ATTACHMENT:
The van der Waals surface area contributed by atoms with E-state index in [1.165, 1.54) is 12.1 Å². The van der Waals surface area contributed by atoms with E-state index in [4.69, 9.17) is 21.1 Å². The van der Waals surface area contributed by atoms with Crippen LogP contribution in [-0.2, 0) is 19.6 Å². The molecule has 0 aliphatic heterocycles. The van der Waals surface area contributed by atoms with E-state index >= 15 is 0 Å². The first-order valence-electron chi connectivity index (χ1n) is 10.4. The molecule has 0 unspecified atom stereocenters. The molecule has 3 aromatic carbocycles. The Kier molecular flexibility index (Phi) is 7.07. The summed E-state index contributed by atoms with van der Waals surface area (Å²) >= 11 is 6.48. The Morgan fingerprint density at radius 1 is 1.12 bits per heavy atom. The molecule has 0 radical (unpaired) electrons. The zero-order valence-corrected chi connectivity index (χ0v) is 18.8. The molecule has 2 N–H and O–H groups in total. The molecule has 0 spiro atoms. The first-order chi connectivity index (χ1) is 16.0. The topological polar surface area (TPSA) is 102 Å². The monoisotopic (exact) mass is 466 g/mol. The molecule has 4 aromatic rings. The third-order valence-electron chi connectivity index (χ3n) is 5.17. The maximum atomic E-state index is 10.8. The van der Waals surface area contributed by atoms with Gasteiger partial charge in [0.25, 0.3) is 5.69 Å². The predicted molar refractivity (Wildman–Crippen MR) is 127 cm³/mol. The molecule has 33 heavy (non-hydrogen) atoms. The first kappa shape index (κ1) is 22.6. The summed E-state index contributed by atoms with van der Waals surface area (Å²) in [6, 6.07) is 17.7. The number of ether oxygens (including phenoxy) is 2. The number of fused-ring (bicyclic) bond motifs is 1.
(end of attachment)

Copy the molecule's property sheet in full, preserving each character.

The van der Waals surface area contributed by atoms with E-state index in [1.165, 1.54) is 12.1 Å². The van der Waals surface area contributed by atoms with E-state index in [4.69, 9.17) is 21.1 Å². The van der Waals surface area contributed by atoms with Crippen LogP contribution in [-0.2, 0) is 19.6 Å². The molecule has 0 aliphatic heterocycles. The van der Waals surface area contributed by atoms with E-state index >= 15 is 0 Å². The first-order valence-electron chi connectivity index (χ1n) is 10.4. The molecule has 0 unspecified atom stereocenters. The molecule has 3 aromatic carbocycles. The Kier molecular flexibility index (Phi) is 7.07. The summed E-state index contributed by atoms with van der Waals surface area (Å²) >= 11 is 6.48. The Morgan fingerprint density at radius 1 is 1.12 bits per heavy atom. The molecule has 0 radical (unpaired) electrons. The zero-order valence-corrected chi connectivity index (χ0v) is 18.8. The molecule has 2 N–H and O–H groups in total. The molecule has 0 spiro atoms. The first-order chi connectivity index (χ1) is 16.0. The topological polar surface area (TPSA) is 102 Å². The monoisotopic (exact) mass is 466 g/mol. The molecule has 4 aromatic rings. The third-order valence-electron chi connectivity index (χ3n) is 5.17. The maximum atomic E-state index is 10.8. The van der Waals surface area contributed by atoms with Gasteiger partial charge in [0.25, 0.3) is 5.69 Å². The predicted molar refractivity (Wildman–Crippen MR) is 127 cm³/mol. The molecule has 33 heavy (non-hydrogen) atoms. The first kappa shape index (κ1) is 22.6. The summed E-state index contributed by atoms with van der Waals surface area (Å²) in [6, 6.07) is 17.7. The number of ether oxygens (including phenoxy) is 2. The number of fused-ring (bicyclic) bond motifs is 1.